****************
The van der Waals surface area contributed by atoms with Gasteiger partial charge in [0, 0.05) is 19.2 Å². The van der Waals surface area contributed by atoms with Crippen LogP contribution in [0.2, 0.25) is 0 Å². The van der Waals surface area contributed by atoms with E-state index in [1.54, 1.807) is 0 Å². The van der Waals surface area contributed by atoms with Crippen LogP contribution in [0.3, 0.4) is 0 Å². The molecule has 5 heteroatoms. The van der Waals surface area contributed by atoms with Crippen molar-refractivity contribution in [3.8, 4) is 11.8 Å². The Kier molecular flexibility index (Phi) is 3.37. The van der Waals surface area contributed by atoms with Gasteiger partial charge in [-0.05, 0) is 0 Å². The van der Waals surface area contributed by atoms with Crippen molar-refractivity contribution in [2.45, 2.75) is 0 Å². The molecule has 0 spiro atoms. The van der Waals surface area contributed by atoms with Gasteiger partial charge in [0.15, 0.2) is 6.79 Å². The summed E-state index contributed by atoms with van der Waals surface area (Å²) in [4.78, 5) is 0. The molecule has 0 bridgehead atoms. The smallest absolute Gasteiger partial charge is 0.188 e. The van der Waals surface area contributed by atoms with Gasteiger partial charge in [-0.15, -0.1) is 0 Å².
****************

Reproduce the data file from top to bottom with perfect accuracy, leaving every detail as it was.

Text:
The van der Waals surface area contributed by atoms with Gasteiger partial charge in [0, 0.05) is 19.2 Å². The van der Waals surface area contributed by atoms with Crippen LogP contribution in [0.2, 0.25) is 0 Å². The van der Waals surface area contributed by atoms with E-state index in [1.54, 1.807) is 0 Å². The van der Waals surface area contributed by atoms with Crippen LogP contribution in [0.3, 0.4) is 0 Å². The molecule has 5 heteroatoms. The van der Waals surface area contributed by atoms with Crippen molar-refractivity contribution in [3.8, 4) is 11.8 Å². The Kier molecular flexibility index (Phi) is 3.37. The van der Waals surface area contributed by atoms with Gasteiger partial charge in [-0.05, 0) is 0 Å². The van der Waals surface area contributed by atoms with Crippen molar-refractivity contribution in [2.45, 2.75) is 0 Å². The molecule has 0 spiro atoms. The van der Waals surface area contributed by atoms with Gasteiger partial charge in [0.15, 0.2) is 6.79 Å². The summed E-state index contributed by atoms with van der Waals surface area (Å²) in [4.78, 5) is 0. The molecule has 0 bridgehead atoms. The smallest absolute Gasteiger partial charge is 0.188 e. The van der Waals surface area contributed by atoms with Gasteiger partial charge in [-0.15, -0.1) is 0 Å².